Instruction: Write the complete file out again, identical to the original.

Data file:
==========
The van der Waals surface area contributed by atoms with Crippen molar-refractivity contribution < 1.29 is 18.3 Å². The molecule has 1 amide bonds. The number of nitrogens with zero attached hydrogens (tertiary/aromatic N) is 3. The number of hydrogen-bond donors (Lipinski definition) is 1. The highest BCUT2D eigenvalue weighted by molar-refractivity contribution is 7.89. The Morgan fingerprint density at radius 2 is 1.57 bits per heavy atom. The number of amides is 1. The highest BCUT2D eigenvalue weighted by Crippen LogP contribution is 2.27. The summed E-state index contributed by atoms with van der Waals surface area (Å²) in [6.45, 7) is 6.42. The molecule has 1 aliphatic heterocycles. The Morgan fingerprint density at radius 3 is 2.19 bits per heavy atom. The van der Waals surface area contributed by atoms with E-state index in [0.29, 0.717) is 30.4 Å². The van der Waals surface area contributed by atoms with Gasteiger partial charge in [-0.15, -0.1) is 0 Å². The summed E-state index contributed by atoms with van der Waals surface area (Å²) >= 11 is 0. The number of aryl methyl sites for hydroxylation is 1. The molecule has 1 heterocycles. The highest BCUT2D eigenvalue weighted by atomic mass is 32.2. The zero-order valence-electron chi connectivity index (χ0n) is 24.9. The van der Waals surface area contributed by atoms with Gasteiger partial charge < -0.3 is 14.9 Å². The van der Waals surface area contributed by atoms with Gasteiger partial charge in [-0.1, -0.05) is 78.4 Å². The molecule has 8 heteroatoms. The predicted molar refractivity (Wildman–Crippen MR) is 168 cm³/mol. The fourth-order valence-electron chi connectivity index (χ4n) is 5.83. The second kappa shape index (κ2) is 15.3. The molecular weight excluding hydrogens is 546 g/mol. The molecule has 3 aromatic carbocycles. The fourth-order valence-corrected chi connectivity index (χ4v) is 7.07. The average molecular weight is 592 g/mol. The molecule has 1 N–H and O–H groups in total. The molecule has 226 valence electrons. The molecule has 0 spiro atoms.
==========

The van der Waals surface area contributed by atoms with Crippen molar-refractivity contribution < 1.29 is 18.3 Å². The molecule has 1 amide bonds. The number of nitrogens with zero attached hydrogens (tertiary/aromatic N) is 3. The number of hydrogen-bond donors (Lipinski definition) is 1. The highest BCUT2D eigenvalue weighted by molar-refractivity contribution is 7.89. The Morgan fingerprint density at radius 2 is 1.57 bits per heavy atom. The number of amides is 1. The highest BCUT2D eigenvalue weighted by Crippen LogP contribution is 2.27. The summed E-state index contributed by atoms with van der Waals surface area (Å²) in [6.45, 7) is 6.42. The molecule has 1 aliphatic heterocycles. The Morgan fingerprint density at radius 3 is 2.19 bits per heavy atom. The van der Waals surface area contributed by atoms with E-state index in [0.29, 0.717) is 30.4 Å². The van der Waals surface area contributed by atoms with Gasteiger partial charge in [-0.15, -0.1) is 0 Å². The summed E-state index contributed by atoms with van der Waals surface area (Å²) >= 11 is 0. The number of aryl methyl sites for hydroxylation is 1. The molecule has 1 heterocycles. The highest BCUT2D eigenvalue weighted by atomic mass is 32.2. The zero-order valence-electron chi connectivity index (χ0n) is 24.9. The van der Waals surface area contributed by atoms with Gasteiger partial charge < -0.3 is 14.9 Å². The van der Waals surface area contributed by atoms with Gasteiger partial charge in [-0.1, -0.05) is 78.4 Å². The molecule has 8 heteroatoms. The predicted molar refractivity (Wildman–Crippen MR) is 168 cm³/mol. The fourth-order valence-electron chi connectivity index (χ4n) is 5.83. The second kappa shape index (κ2) is 15.3. The molecular weight excluding hydrogens is 546 g/mol. The molecule has 3 aromatic carbocycles. The fourth-order valence-corrected chi connectivity index (χ4v) is 7.07. The average molecular weight is 592 g/mol. The molecule has 1 N–H and O–H groups in total. The molecule has 226 valence electrons. The molecule has 0 spiro atoms.